Festival heartthrob Brian Vaughn is a powerhouse as Cyrano, ever-appealing even with a protruding proboscis. That he plays opposite his real-life wife Melinda Pfundstein as Roxane—they’ve also just had a real-life baby—is a bit of casting genius. Staging the play on the outdoor Adams stage, the customary venue for the festival’s classic Shakespearean plays, was another bold move, and the theater proves to be a more than adequate setting for Cyrano’s swashbuckling and courtly interludes with Roxane.
The familiar story follows the charismatic poet who could bravely hold his own in any duel, but must express his longing for the lovely Roxane through the handsome but tongue-tied soldier Christian. Roxane is oddly oblivious to the ruse; like many in love, she only sees what she wants to. And so this tale of misguided romance goes until the final moments when we get to learn if Cyrano will reveal his true feelings to Roxane, and if he does, will she requite them? That answer is a long time coming, it seems, with the play’s running time of nearly three hours. However, the ending—though familiar to many—did not disappoint as a widespread rustling of Kleenexes could attest.
Meanwhile, back at the dairy farm in Fiddler’s Anatevka, beloved family patriarch Tevye (Matthew Henerson), his wife and five daughters (the oldest, Tzeitel, played by Melinda Pfundstein) grapple with the idea of romantic love displacing the matchmaker’s role in marriage, upsetting the apple cart of tradition. Fiddler on the Roof’s memorable tunes like “Sunrise, Sunset” and “If I Were a Rich Man” make this production a festival crowd-pleaser. There’s even a real fiddler on the roof (a male, no less), bowing his strings to Tevye’s musings, and vigorous Russian Cossack dancing in “To Life.” It’s hard to find anything severely off the mark with Fiddler, though some attending the literary seminar the next day lamented that the production did not wow them like they hoped it would, despite spot-on performances. One person concluded she probably had just seen it too many times.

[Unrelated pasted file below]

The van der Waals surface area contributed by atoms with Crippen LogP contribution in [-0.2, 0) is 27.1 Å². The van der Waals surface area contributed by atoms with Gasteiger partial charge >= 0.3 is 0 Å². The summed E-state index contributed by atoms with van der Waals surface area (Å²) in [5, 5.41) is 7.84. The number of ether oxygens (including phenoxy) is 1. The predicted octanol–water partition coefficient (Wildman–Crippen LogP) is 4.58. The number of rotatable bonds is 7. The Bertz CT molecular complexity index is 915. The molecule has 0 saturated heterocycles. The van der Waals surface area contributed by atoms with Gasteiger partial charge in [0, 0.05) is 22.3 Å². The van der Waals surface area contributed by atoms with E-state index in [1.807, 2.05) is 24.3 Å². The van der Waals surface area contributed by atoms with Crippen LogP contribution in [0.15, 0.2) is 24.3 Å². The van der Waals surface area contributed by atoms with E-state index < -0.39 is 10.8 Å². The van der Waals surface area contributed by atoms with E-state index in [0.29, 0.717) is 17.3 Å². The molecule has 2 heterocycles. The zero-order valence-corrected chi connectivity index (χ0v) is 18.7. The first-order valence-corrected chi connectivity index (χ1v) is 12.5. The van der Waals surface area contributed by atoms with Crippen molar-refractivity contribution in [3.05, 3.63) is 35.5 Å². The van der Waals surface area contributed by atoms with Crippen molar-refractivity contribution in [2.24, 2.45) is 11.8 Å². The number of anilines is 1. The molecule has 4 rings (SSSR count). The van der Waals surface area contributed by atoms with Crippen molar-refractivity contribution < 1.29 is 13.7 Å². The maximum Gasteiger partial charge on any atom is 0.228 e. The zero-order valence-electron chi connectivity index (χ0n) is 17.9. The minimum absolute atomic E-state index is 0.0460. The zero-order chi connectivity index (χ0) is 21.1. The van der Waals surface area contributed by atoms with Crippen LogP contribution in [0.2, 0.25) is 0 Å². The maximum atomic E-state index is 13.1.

Fiddler fatigue, or perhaps even festival fatigue? This is a challenge faced by most arts organizations, as patrons sport more and more gray hair or no hair at all. Festival-goers worth their salt often have seen it all by now. So how to attract them back, along with the next generation?
One way is to daringly re-imagine productions as director Jane Page did with The Taming of the Shrew. Here is a Shakespeare production set in 1947 Italy during the conclusion of the Allies’ occupation, performed on the indoor Randall Jones stage (a tad unconventional approach at USF but not unheard of). Petruchio (Grant Goodman) becomes a sexy and full-of-himself American G.I., while Melinda Parrett’s Kate is equally self-aware, not about to be led around by anyone. But when she meets a man intent on marrying her—a man attracted to her but who must first find a way to tone down her bitchy, headstrong ways—she ultimately submits, agreeing to play the game in order for love to come knocking on her door. Kate’s final speech in the play, taken literally, remains a hard pill for any feminist to swallow, even in a play overflowing with hotness and great production values.
Thank God for literary seminar director Ace Pilkington who, the next day, assured playgoers that Shakespeare was not a sexist, that he stood up for women time and again in his plays (even though women of his time were considered property of their husbands), and that in her final speech, Kate is agreeing to be in on “the joke” and appear tamed to demonstrate her love for Petruchio. The play’s 20th-century take, combined with the actors’ confident chemistry, make this one compelling production. Most in the audience seemed oblivious to dialogue in Shakespearean verse, easily following the character intrigues and laughing at jokes—no Cliffs Notes needed.
Now that’s Shakespeare, as you like it.
UTAH SHAKESPEAREAN FESTIVAL @ Cedar City, Summer Season Through Aug. 30. 800-PLAY-TIX